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By Simon Penny, Head of Insurance, Business Process Solutions, DST

Effective claims handling is undeniably important to the success of insurers for two reasons. On the customer side, almost nothing is more important than the expedient execution of a claim during what is usually a stressful and emotional time, whilst for insurers, claims are their most significant expense.

Problems in this area are often caused by systems that inhibit, rather than facilitate, efficient claims handling. These inefficiencies can stem from a wide range of sources, most notably the people, processes and customer service.

Simon Penny

Simon Penny

The first stumbling block in the claims handling process is at the initial point of contact when rigid, manual processes can prevent efficient and timely responses to both claims and settlement. From the notification of loss to the settlement, efficient systems must automate tasks, prioritise responses and capture all actions, including those of outside parties, such as lawyers or repair workers, to resolve claims quickly and fairly.

Another challenge is flexibility; allowing business stake holders to alter processes as necessary to maintain efficiency, without having to wait for help from the IT department. Such a flexible system also requires careful consideration of one other factor that is often overlooked: people. Without sufficient – and regular – training, even the best systems can be poorly operated, harming efficiency.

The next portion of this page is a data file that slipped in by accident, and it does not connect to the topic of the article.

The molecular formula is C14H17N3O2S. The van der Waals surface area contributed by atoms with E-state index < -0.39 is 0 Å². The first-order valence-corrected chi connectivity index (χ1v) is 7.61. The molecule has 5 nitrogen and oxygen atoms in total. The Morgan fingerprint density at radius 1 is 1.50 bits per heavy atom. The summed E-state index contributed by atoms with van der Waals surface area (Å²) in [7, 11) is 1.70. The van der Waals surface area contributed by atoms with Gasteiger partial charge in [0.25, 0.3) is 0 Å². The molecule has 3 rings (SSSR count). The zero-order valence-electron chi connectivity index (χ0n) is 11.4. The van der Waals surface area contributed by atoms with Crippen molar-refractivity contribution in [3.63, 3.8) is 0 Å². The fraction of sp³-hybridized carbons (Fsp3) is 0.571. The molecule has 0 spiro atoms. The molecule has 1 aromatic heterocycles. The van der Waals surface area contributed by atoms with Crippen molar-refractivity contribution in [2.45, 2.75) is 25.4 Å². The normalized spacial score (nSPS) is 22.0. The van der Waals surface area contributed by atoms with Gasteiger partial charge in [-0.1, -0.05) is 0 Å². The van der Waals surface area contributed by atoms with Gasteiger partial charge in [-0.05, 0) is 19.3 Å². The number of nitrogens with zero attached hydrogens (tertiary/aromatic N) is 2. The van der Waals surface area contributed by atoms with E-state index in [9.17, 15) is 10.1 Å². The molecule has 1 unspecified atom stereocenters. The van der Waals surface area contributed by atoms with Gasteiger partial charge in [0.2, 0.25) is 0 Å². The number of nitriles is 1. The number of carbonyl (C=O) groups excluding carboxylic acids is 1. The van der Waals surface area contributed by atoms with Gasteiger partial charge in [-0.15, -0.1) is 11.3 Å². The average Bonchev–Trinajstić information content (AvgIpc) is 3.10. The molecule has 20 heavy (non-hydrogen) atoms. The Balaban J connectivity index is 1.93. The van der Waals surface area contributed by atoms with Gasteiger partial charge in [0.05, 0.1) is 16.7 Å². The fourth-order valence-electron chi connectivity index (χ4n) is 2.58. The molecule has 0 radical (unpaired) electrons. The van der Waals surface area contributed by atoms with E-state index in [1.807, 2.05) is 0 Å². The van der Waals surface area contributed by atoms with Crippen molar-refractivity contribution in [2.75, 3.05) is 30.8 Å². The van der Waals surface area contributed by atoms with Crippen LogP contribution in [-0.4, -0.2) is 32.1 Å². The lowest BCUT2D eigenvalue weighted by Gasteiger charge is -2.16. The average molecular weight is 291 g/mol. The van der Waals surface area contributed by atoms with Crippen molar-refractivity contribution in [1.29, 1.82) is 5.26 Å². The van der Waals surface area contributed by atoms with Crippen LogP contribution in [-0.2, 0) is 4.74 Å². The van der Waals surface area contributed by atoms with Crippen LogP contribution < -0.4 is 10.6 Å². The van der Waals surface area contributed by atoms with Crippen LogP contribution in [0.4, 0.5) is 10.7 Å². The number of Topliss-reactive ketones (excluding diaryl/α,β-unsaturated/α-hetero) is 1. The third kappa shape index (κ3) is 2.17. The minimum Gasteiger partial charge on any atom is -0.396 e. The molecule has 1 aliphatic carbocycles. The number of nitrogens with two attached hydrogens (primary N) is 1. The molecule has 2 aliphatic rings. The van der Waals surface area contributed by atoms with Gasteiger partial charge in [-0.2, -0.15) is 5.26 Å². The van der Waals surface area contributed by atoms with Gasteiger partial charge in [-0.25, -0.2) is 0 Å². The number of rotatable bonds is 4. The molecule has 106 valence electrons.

There is credible evidence that the claims management process across the full spectrum, from customer service to data and technology is in need of some improvement. The Financial Conduct Authority’s (FCA’s) recent thematic review of claims management, published in May this year, identified a significant number of claims where settlement took longer and was more costly than necessary due to poor overall claims management.

Whilst the problem is clear, the solution is multifaceted. Firms will need to devote time and energy totheir processes, systems, people, data and strategies in order to tighten the net. Those which do so can expect to see a significant uptick in their net promoter scores whilst indemnity leakage shrinks to a minimum. Those which don’t give claims management the attention it deserves soon, can expect the issue to be compounded by legacy systems.

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